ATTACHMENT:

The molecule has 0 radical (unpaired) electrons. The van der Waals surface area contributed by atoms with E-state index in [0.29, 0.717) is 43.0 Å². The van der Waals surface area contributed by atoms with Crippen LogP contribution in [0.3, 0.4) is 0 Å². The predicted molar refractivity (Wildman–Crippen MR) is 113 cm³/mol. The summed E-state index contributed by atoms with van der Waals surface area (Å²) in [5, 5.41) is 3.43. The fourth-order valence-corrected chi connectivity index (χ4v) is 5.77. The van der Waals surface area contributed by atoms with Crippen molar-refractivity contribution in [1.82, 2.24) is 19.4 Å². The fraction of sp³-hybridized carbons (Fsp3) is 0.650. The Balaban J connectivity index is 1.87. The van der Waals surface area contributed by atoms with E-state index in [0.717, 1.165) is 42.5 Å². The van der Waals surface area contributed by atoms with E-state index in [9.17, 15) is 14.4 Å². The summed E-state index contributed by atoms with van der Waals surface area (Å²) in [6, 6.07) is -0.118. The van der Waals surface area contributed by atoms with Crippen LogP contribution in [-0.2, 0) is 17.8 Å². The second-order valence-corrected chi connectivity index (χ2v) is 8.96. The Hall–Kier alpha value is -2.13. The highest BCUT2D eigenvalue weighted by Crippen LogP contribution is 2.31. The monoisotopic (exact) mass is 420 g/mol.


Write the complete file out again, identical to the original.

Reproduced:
The molecule has 0 radical (unpaired) electrons. The van der Waals surface area contributed by atoms with E-state index in [0.29, 0.717) is 43.0 Å². The van der Waals surface area contributed by atoms with Crippen LogP contribution in [0.3, 0.4) is 0 Å². The predicted molar refractivity (Wildman–Crippen MR) is 113 cm³/mol. The summed E-state index contributed by atoms with van der Waals surface area (Å²) in [5, 5.41) is 3.43. The fourth-order valence-corrected chi connectivity index (χ4v) is 5.77. The van der Waals surface area contributed by atoms with Crippen molar-refractivity contribution in [1.82, 2.24) is 19.4 Å². The fraction of sp³-hybridized carbons (Fsp3) is 0.650. The Balaban J connectivity index is 1.87. The van der Waals surface area contributed by atoms with E-state index in [0.717, 1.165) is 42.5 Å². The van der Waals surface area contributed by atoms with E-state index in [9.17, 15) is 14.4 Å². The summed E-state index contributed by atoms with van der Waals surface area (Å²) in [6, 6.07) is -0.118. The van der Waals surface area contributed by atoms with Crippen LogP contribution in [-0.2, 0) is 17.8 Å². The second-order valence-corrected chi connectivity index (χ2v) is 8.96. The Hall–Kier alpha value is -2.13. The highest BCUT2D eigenvalue weighted by Crippen LogP contribution is 2.31. The monoisotopic (exact) mass is 420 g/mol.